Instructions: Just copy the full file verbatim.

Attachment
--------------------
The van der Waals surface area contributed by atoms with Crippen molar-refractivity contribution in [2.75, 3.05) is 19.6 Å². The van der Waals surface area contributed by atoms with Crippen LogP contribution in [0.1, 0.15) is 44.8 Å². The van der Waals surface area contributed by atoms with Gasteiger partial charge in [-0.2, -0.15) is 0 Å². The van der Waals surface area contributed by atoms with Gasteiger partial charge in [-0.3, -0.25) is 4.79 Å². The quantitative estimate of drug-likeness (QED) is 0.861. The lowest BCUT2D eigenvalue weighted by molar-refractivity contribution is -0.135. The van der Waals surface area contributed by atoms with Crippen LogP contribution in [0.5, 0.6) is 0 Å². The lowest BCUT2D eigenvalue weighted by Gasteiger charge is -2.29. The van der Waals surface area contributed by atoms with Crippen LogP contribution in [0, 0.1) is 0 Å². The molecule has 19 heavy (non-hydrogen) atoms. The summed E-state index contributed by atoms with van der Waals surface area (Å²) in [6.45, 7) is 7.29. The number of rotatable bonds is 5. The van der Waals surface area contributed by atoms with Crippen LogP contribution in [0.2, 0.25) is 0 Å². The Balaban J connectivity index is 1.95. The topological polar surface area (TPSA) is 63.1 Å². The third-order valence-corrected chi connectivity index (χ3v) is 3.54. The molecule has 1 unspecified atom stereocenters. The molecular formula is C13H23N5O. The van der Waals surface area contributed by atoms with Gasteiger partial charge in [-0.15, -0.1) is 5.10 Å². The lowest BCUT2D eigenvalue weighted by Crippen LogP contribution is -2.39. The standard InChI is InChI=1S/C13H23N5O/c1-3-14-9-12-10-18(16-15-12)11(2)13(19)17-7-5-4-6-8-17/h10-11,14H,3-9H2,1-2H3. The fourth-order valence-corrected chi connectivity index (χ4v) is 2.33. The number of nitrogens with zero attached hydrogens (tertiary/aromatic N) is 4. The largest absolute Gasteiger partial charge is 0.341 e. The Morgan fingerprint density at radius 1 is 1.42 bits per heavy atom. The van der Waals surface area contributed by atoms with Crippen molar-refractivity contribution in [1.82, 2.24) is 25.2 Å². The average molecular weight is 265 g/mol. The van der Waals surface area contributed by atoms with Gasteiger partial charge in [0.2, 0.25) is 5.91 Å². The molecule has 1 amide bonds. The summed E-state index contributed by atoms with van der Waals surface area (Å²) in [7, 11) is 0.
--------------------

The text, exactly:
The van der Waals surface area contributed by atoms with Crippen molar-refractivity contribution in [2.75, 3.05) is 19.6 Å². The van der Waals surface area contributed by atoms with Crippen LogP contribution in [0.1, 0.15) is 44.8 Å². The van der Waals surface area contributed by atoms with Gasteiger partial charge in [-0.2, -0.15) is 0 Å². The van der Waals surface area contributed by atoms with Gasteiger partial charge in [-0.3, -0.25) is 4.79 Å². The quantitative estimate of drug-likeness (QED) is 0.861. The lowest BCUT2D eigenvalue weighted by molar-refractivity contribution is -0.135. The van der Waals surface area contributed by atoms with Crippen LogP contribution in [0.5, 0.6) is 0 Å². The lowest BCUT2D eigenvalue weighted by Gasteiger charge is -2.29. The van der Waals surface area contributed by atoms with Crippen LogP contribution in [0, 0.1) is 0 Å². The molecule has 19 heavy (non-hydrogen) atoms. The summed E-state index contributed by atoms with van der Waals surface area (Å²) in [6.45, 7) is 7.29. The number of rotatable bonds is 5. The van der Waals surface area contributed by atoms with Crippen LogP contribution in [0.2, 0.25) is 0 Å². The Balaban J connectivity index is 1.95. The topological polar surface area (TPSA) is 63.1 Å². The third-order valence-corrected chi connectivity index (χ3v) is 3.54. The molecule has 1 unspecified atom stereocenters. The molecular formula is C13H23N5O. The van der Waals surface area contributed by atoms with Gasteiger partial charge in [-0.15, -0.1) is 5.10 Å². The lowest BCUT2D eigenvalue weighted by Crippen LogP contribution is -2.39. The standard InChI is InChI=1S/C13H23N5O/c1-3-14-9-12-10-18(16-15-12)11(2)13(19)17-7-5-4-6-8-17/h10-11,14H,3-9H2,1-2H3. The fourth-order valence-corrected chi connectivity index (χ4v) is 2.33. The number of nitrogens with zero attached hydrogens (tertiary/aromatic N) is 4. The largest absolute Gasteiger partial charge is 0.341 e. The Morgan fingerprint density at radius 1 is 1.42 bits per heavy atom. The van der Waals surface area contributed by atoms with Crippen molar-refractivity contribution in [1.82, 2.24) is 25.2 Å². The average molecular weight is 265 g/mol. The van der Waals surface area contributed by atoms with Gasteiger partial charge in [0.2, 0.25) is 5.91 Å². The molecule has 1 amide bonds. The summed E-state index contributed by atoms with van der Waals surface area (Å²) in [7, 11) is 0.